Marmota with banner

These are the city workers who keep the state’s capital clean — the garbage collectors, street sweepers, drivers, and laborers.  And, the city of Oaxaca IS clean, putting San Francisco to shame!  After a Thanksgiving mass, most of the 1,200 “trabajadores de limpia” and their families filled the plaza in front of the Basilica de la Soledad.  And, like all good Oaxacan celebrations, there were monos, dancers, marmotas, bands, toritos, and the whistles, whirrs, and booms of fireworks (of the all bang, no bling variety).

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So, now you know where to be and what to do next March 3rd!

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And, then there was the Festival de los 7 Moles opening buffet lunch set amidst the beauty and tranquility of the Jardín Etnobotánico.  Serendipity and synchronicity brought us there… running into a friend, conversation, investigation (see pots below), and her enthusiasm and powers of persuasion (gracias, Rosa!) had us purchasing tickets on the spot.

While kitchen staff prepared the serving platters and bowls…

Woman in apron and wearing hairnet, scoops cooked rice out of a large bucket.

Dancers gathered on the Alameda for a calenda that would lead people the luncheon.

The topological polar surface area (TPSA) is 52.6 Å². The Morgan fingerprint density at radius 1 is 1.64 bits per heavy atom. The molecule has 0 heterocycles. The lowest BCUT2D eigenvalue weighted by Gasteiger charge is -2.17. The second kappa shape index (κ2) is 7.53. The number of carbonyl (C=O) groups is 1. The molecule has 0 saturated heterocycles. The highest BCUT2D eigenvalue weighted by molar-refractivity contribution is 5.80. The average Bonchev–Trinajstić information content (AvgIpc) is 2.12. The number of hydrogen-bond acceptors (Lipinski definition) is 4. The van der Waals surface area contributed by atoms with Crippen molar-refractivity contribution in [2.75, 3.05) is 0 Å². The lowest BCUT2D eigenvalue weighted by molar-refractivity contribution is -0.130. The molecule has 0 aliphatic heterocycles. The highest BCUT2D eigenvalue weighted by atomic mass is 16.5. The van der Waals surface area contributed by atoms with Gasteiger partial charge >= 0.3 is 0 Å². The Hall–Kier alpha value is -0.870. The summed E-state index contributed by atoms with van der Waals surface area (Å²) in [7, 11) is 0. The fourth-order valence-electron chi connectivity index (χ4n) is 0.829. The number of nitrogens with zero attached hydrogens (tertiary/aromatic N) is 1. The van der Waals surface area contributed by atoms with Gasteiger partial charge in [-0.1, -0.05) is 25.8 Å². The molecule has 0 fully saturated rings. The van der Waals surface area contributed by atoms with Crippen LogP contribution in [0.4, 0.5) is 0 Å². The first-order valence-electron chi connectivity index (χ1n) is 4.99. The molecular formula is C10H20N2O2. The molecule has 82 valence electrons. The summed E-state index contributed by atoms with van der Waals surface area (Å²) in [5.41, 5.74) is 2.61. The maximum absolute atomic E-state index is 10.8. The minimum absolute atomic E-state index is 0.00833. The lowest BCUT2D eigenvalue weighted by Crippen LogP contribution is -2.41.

Two women displaying their long  colorful full skirts

They included a number of small children…

Woman squatting down and clasping hands with a toddler-age boy - both in indigenous dress

The calenda, including the requisite marmota (giant cloth balloon), monos (giant puppets), band, dancers with canastas (see yesterday’s post), and the sponsoring banner of CANIRAC (national association of the restaurant and food industries), made its way up the Alcalá…

Procession with marmota, monos, and banner

before turning onto Constitución and entering the Jardín, where wait staff and divine moles awaited.

Wait staff, wearing black, white, and grey gathered next to table.

Yummm, mole negro

Large green pottery bowls filled with black mole.

Mole amarillo

Green pottery bowls of red colored moles

Mole coloradito

Green ceramic pot with red mole.

Mole verde

Green mole in green ceramic pot

There was also mole chichilo, mole manchamanteles, and mole rojo.  I tried them all!!!  And, I haven’t even mentioned the cervesa, mezcal, aguas, and appetizers of quesillo, chicharon, and tacos filled with guacamole and chapulines (grasshoppers).  You’ll have to switch over to Chris’s blog to see those and much more.  Oh, and for dessert, a scoop of each of my favorite nieves (sherbet); leche quemada (burned milk) and tuna (cactus fruit).

A day filled with light, color, music, fabulous food, and, most of all, wonderful friends — the recipe for a perfect day!

(ps)  There are almost 50 restaurants around town that will be featuring mole as part of this 12-day festival.